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Only Three Percent of Creative Directors are Women

The Three Percent Group recently held their sixth annual conference to address gender and racial inequality in the workplace.
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A few weeks ago, the Three Percent group held its sixth annual conference to talk about instances in which gender and race become an issue in the workplace.

The Three Percent Movement was created in order to address the staggering fact that only three percent of creative directors are women. The group is making it their mission to not only bring that number up to 50 percent, but to also put themselves out of business. They believe that only one group being responsible for marketing ideas is not good, considering that women make up a large majority of consumer spending.

According to their website, “Women influence upwards of 80 percent of consumer spending and 60 percent of social media sharing.” They also add that in a world where women are primary targets, not including women in creating advertising for them is business-suicide.

The Three Percent Movement said, “Through a mix of content, community, and professional development, we’ve helped raise the number of female CDs to 11 percent while giving agencies a clear road map to ways to champion female creative talent and leadership.” After all, why shouldn’t women become more involved in the marketing world?

Kat Gordon, the movement’s founder, said, “One of the things our event and platform does is give women a large sense of community. We’re so large now that people are afraid of us.”

The conference takes the movement’s mission one step farther by discussing the way women are treated in this so called “man’s world.” They also address how men can call out the unequal treatment of women in the workplace, sexism, and sexual harassment.

Since the movement formed, Gordon has found that out of the 31 agencies she has surveyed in the United States, 29 percent of their creative directors are women. While she is “cautiously optimistic” about these numbers, she also knows that sexism is still a big issue in the workplace. Gordon said, “Sexism is not only asking somebody to sleep with you. We’re getting at those subtle things — how much your firm is celebrating women, how much you’re giving them the stage to own the floor, to being in front of key clients, to participate in pitches.”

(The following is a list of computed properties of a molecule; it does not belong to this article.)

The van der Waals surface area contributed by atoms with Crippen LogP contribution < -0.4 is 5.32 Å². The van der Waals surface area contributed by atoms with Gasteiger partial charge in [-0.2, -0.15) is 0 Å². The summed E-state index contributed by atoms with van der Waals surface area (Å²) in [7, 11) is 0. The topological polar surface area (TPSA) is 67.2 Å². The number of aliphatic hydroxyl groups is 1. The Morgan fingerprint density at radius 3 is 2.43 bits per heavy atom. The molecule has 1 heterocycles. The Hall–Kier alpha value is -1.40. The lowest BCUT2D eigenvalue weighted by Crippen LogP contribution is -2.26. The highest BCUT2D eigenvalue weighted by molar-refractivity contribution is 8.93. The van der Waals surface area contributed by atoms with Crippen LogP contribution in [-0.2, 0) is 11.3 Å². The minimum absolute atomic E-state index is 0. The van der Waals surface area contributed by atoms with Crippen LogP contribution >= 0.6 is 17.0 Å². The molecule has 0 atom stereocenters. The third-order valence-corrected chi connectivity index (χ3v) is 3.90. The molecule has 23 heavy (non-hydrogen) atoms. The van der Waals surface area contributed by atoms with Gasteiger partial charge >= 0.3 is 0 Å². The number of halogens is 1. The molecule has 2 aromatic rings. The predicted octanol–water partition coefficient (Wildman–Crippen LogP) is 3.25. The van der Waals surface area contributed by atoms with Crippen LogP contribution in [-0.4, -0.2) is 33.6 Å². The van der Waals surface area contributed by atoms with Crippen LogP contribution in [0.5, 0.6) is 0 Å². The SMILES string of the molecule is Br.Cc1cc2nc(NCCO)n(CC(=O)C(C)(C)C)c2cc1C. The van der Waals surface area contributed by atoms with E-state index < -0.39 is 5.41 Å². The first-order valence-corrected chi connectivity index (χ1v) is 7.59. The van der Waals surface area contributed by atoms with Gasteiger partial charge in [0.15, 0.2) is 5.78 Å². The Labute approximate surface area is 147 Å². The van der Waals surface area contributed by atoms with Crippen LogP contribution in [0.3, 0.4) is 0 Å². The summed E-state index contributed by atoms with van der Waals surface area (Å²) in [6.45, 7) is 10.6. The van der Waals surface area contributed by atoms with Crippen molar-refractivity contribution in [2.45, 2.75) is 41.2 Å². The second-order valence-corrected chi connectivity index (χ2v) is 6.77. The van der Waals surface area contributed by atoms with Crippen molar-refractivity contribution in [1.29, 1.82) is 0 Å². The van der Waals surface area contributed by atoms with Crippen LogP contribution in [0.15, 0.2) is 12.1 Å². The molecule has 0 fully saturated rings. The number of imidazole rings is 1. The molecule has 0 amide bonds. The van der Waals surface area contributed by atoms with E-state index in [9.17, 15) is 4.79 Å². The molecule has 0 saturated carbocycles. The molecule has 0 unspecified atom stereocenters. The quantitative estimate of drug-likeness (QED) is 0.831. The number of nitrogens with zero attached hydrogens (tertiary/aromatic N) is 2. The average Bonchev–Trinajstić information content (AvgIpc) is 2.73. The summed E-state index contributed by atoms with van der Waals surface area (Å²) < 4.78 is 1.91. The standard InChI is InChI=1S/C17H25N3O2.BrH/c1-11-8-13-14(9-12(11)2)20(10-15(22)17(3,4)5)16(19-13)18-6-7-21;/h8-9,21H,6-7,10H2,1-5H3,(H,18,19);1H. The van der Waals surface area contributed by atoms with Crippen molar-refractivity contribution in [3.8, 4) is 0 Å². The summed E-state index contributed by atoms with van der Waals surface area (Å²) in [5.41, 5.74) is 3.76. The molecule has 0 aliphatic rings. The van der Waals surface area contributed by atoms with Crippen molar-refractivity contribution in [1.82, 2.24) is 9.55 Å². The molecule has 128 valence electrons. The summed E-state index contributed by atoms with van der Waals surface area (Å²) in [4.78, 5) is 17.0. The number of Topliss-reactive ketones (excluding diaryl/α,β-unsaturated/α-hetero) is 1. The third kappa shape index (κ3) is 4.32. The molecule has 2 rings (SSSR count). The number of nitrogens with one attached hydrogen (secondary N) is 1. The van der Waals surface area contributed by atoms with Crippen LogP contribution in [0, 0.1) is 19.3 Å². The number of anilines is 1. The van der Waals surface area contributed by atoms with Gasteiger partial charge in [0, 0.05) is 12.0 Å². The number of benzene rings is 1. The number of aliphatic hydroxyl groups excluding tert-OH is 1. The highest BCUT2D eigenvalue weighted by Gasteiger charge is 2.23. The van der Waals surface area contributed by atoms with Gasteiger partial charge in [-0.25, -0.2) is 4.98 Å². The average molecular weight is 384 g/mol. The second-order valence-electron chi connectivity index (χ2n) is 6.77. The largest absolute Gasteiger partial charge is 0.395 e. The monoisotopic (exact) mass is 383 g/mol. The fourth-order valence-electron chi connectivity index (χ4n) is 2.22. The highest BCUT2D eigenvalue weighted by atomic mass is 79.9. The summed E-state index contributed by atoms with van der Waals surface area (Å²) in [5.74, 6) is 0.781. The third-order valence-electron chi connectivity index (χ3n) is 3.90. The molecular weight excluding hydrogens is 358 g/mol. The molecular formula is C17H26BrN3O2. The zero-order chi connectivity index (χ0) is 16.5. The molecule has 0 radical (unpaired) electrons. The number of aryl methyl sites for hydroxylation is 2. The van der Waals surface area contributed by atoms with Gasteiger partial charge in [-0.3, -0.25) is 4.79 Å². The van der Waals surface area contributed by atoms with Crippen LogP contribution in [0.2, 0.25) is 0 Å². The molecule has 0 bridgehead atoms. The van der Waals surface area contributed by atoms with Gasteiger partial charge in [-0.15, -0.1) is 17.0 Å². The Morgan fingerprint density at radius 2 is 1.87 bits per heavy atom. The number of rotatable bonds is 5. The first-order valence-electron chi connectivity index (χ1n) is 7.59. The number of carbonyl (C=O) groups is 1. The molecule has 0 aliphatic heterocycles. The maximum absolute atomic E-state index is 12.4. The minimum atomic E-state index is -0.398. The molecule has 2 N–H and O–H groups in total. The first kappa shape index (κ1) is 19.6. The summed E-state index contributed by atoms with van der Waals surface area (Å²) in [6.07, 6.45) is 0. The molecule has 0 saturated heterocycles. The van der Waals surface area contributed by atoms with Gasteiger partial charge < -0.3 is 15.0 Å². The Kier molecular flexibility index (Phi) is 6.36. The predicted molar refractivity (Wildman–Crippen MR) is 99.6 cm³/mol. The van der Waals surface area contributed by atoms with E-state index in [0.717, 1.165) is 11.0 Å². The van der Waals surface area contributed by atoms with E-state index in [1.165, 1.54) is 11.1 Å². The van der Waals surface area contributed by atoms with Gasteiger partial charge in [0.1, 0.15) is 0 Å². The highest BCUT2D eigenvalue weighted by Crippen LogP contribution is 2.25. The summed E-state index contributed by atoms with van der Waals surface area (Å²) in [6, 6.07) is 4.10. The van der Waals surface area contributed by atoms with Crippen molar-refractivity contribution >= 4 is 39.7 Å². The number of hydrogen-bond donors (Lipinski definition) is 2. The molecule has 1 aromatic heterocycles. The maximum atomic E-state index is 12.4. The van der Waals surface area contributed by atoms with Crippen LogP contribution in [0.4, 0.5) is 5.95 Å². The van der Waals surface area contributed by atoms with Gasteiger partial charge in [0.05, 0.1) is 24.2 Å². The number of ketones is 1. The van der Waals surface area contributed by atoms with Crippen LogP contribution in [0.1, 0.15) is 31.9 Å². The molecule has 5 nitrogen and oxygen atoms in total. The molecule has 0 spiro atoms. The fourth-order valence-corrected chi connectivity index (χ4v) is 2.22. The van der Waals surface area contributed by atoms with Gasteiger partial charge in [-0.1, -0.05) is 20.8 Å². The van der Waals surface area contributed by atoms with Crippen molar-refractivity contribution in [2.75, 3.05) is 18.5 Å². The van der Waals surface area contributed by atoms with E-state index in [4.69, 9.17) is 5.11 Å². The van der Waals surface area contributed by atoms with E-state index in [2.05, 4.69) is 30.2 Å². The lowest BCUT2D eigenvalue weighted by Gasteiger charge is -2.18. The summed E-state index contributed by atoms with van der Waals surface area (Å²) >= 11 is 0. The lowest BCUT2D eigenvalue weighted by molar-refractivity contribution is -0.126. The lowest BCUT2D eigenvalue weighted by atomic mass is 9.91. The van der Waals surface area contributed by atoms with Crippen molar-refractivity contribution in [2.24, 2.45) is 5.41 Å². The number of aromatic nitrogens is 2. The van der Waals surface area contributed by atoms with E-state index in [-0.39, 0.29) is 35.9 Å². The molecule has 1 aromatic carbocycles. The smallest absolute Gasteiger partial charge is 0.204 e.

God-is Rivera, the Director of Inclusion and Cultural Resonance at VML, spoke at the conference as a panel moderator. She called out the fact that most people know what is going on in the workplace but fail to say anything about the unequal treatment women receive.

She said, “A lot of people with power knew what was happening and who was being hurt and just turned a blind eye. Men would be courageous and appreciated if they intervened at work in simple ways. Stand up and say, ‘Wait a minute, what’s that you said about her skirt? Or, ‘Why would you touch her like that?’ That takes courage.”

Some women like Cindy Gallop, a former advertising executive, said, “Sexual harassment is the single biggest issue our industry faces. It causes the ad world to hemorrhage vast amounts of talent, creativity and skills.” 

Gallop also added, “Advertising as an industry’s primary target is women, we are the consumers of everything, the influencers of purchase of everything. And then, you look at the culture and how sexual harassment, which is a power play, keeps women out of creative leadership and creative departments.”

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